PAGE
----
TUESDAY, August 28
The late US senator John McCain has taken a parting shot at President Donald Trump in his farewell letter to the nation, denouncing “tribal rivalries” and imploring citizens to focus on what unites.
Rick Davis, a former presidential campaign manager for Senator McCain who is serving as a family spokesman, read the farewell message on Monday at a press briefing in Phoenix, the ABC and AP report.
In the statement, Senator McCain reflected on the privilege of serving his country and said he tried to do so honourably. He also touched on today’s politics.
“We weaken our greatness when we confuse our patriotism with tribal rivalries that have sown resentment and hatred and violence in all the corners of the globe,” the statement read.
“We weaken it when we hide behind walls, rather than tear them down, when we doubt the power of our ideals, rather than trust them to be the great force for change they have always been,” he added in an apparent reference to Mr Trump’s plans for a border wall.
“Do not despair of our present difficulties but believe always in the promise and greatness of America, because nothing is inevitable here.
“Americans never quit. We never surrender. We never hide from history. We make history.”
Senator McCain also expressed his deep gratitude and love of country.
“I lived and died a proud American. We are are citizens of the world’s greatest republic, a nation of ideals, not blood and soil,” he said.
Senator McCain died Saturday from an aggressive form of brain cancer at age 81.
Senator McCain was a noted critic of Mr Trump, and the President’s response to Senator McCain’s death has been closely watched.
On Monday, for instance, flags at the White House were not lowered.
Two days after Senator McCain’s death, Mr Trump said he respected the senator’s “service to our country” and had signed a proclamation to fly the US flag at half-staff until his burial.
Mr Trump tweeted about Senator McCain after his death on Saturday but has passed up several chances to comment publicly on the Arizona senator.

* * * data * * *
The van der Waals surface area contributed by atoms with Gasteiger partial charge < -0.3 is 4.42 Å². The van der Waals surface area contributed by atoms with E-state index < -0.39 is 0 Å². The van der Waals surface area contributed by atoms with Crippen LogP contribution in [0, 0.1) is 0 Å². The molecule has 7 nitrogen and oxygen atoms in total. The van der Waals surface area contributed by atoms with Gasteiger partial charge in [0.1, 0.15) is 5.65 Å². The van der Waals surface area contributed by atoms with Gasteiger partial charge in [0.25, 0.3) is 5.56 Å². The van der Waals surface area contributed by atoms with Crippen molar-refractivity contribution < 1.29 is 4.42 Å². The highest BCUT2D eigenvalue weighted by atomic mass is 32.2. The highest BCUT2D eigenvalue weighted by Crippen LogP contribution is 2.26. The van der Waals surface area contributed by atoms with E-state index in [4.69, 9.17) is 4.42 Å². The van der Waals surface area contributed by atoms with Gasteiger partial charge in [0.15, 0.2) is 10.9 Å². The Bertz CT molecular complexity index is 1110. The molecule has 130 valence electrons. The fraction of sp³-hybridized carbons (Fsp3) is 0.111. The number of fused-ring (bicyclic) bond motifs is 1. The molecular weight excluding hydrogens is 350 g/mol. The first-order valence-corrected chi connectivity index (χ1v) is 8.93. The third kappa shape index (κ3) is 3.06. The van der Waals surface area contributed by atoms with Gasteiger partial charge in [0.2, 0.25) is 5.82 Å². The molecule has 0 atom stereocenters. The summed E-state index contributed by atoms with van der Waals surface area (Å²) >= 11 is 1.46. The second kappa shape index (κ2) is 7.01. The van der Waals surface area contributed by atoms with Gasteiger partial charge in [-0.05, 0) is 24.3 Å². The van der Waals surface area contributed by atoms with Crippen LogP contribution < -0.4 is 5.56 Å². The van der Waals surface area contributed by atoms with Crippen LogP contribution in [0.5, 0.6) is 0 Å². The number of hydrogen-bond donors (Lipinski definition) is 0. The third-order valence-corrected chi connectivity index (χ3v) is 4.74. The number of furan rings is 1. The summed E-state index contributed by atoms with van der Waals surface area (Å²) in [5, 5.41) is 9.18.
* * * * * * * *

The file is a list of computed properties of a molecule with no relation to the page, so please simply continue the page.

Mr Trump said in a written statement that he had asked Vice-President Mike Pence to speak at a ceremony honouring Senator McCain at the Capitol on Friday.
The President also said he had agreed to the McCain family’s request for military transportation of Senator McCain’s remains from Arizona to Washington.
Mr Trump was not expected to attend any of the services that will take place over several days in Arizona and Washington.
When asked about Mr Trump’s response to Senator McCain’s death, Mr Davis said the family was choosing to focus on the outpouring of support from around the world instead of “what one person has done or said”.
“The entire focus of the McCain family is on John McCain,” Mr Davis said.
“There really is no room in the McCain family today to focus on anything but him.”
Police in Victoria’s armed robbery squad kept a stash of weapons to plant on suspects, and “kidnapped and threatened” a fellow officer who refused to take a weapon to a crime scene, according to an affidavit from a retired fraud squad detective, writes the ABC’s Rachael Brown and Ben Knight.
In a stunning statement, Bill Nash also says that police presented false evidence to the courts during the investigation into the death of Graeme Jensen, a convicted bank robber who was fatally shot by police in October 1988 in Melbourne’s outer south-east.
The Narre Warren shooting sparked a revenge attack on police the following day — the execution of constables Steven Tynan and Damian Eyre on Walsh Street, South Yarra.
Mr Nash was part of a police unit that investigated the Jensen case for Victoria’s Office of Public Prosecutions in the mid-1990s.
In the affidavit, obtained by the ABC, Mr Nash also states a former armed robbery squad detective said he was told to bring a gun to the Jensen crime scene on the day of the shooting.